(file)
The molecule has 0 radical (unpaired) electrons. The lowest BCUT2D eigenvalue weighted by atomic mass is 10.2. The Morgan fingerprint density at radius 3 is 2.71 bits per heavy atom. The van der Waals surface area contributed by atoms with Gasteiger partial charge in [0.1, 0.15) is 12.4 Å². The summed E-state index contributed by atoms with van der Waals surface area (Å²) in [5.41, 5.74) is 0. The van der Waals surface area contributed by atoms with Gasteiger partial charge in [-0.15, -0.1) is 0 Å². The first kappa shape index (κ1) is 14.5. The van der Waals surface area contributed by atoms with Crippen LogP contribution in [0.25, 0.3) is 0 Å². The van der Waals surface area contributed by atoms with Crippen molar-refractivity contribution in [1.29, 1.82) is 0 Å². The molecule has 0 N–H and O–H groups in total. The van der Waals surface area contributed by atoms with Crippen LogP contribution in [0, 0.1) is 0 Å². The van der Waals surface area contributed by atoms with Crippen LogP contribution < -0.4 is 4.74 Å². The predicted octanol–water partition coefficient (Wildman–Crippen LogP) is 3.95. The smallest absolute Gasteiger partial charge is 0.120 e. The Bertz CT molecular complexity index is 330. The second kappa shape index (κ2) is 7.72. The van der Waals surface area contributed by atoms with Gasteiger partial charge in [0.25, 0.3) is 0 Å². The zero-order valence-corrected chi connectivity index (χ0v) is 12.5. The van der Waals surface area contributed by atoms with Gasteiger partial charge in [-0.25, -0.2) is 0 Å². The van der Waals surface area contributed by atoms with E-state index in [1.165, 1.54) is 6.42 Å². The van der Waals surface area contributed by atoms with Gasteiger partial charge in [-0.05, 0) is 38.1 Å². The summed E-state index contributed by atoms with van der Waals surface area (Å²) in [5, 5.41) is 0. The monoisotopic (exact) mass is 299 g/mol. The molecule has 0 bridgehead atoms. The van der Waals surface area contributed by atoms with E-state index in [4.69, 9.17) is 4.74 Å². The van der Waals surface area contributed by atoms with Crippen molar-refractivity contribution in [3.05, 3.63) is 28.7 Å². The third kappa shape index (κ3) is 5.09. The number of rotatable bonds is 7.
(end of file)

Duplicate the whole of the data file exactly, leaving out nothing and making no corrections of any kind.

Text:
The molecule has 0 radical (unpaired) electrons. The lowest BCUT2D eigenvalue weighted by atomic mass is 10.2. The Morgan fingerprint density at radius 3 is 2.71 bits per heavy atom. The van der Waals surface area contributed by atoms with Gasteiger partial charge in [0.1, 0.15) is 12.4 Å². The summed E-state index contributed by atoms with van der Waals surface area (Å²) in [5.41, 5.74) is 0. The van der Waals surface area contributed by atoms with Gasteiger partial charge in [-0.15, -0.1) is 0 Å². The first kappa shape index (κ1) is 14.5. The van der Waals surface area contributed by atoms with Crippen LogP contribution in [0.25, 0.3) is 0 Å². The van der Waals surface area contributed by atoms with Crippen molar-refractivity contribution in [1.29, 1.82) is 0 Å². The molecule has 0 N–H and O–H groups in total. The van der Waals surface area contributed by atoms with Crippen LogP contribution in [0, 0.1) is 0 Å². The van der Waals surface area contributed by atoms with Crippen LogP contribution < -0.4 is 4.74 Å². The predicted octanol–water partition coefficient (Wildman–Crippen LogP) is 3.95. The smallest absolute Gasteiger partial charge is 0.120 e. The Bertz CT molecular complexity index is 330. The second kappa shape index (κ2) is 7.72. The van der Waals surface area contributed by atoms with Gasteiger partial charge in [0.25, 0.3) is 0 Å². The zero-order valence-corrected chi connectivity index (χ0v) is 12.5. The van der Waals surface area contributed by atoms with Gasteiger partial charge in [-0.25, -0.2) is 0 Å². The van der Waals surface area contributed by atoms with E-state index in [1.165, 1.54) is 6.42 Å². The van der Waals surface area contributed by atoms with Gasteiger partial charge in [-0.05, 0) is 38.1 Å². The summed E-state index contributed by atoms with van der Waals surface area (Å²) in [5, 5.41) is 0. The monoisotopic (exact) mass is 299 g/mol. The molecule has 0 bridgehead atoms. The van der Waals surface area contributed by atoms with E-state index in [4.69, 9.17) is 4.74 Å². The van der Waals surface area contributed by atoms with Crippen molar-refractivity contribution in [3.05, 3.63) is 28.7 Å². The third kappa shape index (κ3) is 5.09. The number of rotatable bonds is 7.